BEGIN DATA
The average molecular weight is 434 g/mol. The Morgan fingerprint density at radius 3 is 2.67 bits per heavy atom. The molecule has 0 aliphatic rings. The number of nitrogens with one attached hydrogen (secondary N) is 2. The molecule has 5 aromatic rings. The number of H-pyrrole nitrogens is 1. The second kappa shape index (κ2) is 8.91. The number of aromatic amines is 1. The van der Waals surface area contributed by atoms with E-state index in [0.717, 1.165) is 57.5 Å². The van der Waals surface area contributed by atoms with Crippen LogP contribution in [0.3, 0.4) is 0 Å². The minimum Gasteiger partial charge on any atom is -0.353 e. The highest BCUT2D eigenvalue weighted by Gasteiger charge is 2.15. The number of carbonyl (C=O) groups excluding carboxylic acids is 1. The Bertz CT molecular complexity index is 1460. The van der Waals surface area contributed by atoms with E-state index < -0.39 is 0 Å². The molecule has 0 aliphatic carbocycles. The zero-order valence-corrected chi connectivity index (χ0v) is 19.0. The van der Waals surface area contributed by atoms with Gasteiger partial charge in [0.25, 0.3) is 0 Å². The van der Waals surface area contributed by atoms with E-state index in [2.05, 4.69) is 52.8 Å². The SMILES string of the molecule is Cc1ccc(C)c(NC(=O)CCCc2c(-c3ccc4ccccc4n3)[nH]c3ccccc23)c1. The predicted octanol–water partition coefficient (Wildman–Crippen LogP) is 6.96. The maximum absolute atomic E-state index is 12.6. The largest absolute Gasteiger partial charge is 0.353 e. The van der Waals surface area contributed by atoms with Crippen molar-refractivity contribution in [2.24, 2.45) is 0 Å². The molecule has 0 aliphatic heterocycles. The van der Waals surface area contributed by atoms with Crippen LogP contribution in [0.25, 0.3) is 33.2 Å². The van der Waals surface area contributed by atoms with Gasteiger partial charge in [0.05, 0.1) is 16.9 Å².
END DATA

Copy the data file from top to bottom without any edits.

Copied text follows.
The average molecular weight is 434 g/mol. The Morgan fingerprint density at radius 3 is 2.67 bits per heavy atom. The molecule has 0 aliphatic rings. The number of nitrogens with one attached hydrogen (secondary N) is 2. The molecule has 5 aromatic rings. The number of H-pyrrole nitrogens is 1. The second kappa shape index (κ2) is 8.91. The number of aromatic amines is 1. The van der Waals surface area contributed by atoms with E-state index in [0.717, 1.165) is 57.5 Å². The van der Waals surface area contributed by atoms with Crippen LogP contribution in [0.3, 0.4) is 0 Å². The minimum Gasteiger partial charge on any atom is -0.353 e. The highest BCUT2D eigenvalue weighted by Gasteiger charge is 2.15. The number of carbonyl (C=O) groups excluding carboxylic acids is 1. The Bertz CT molecular complexity index is 1460. The van der Waals surface area contributed by atoms with E-state index < -0.39 is 0 Å². The molecule has 0 aliphatic carbocycles. The zero-order valence-corrected chi connectivity index (χ0v) is 19.0. The van der Waals surface area contributed by atoms with Gasteiger partial charge in [0.25, 0.3) is 0 Å². The van der Waals surface area contributed by atoms with E-state index in [2.05, 4.69) is 52.8 Å². The SMILES string of the molecule is Cc1ccc(C)c(NC(=O)CCCc2c(-c3ccc4ccccc4n3)[nH]c3ccccc23)c1. The predicted octanol–water partition coefficient (Wildman–Crippen LogP) is 6.96. The maximum absolute atomic E-state index is 12.6. The largest absolute Gasteiger partial charge is 0.353 e. The van der Waals surface area contributed by atoms with Crippen molar-refractivity contribution in [2.24, 2.45) is 0 Å². The molecule has 0 aliphatic heterocycles. The van der Waals surface area contributed by atoms with Crippen LogP contribution in [0.25, 0.3) is 33.2 Å². The van der Waals surface area contributed by atoms with Gasteiger partial charge in [0.05, 0.1) is 16.9 Å².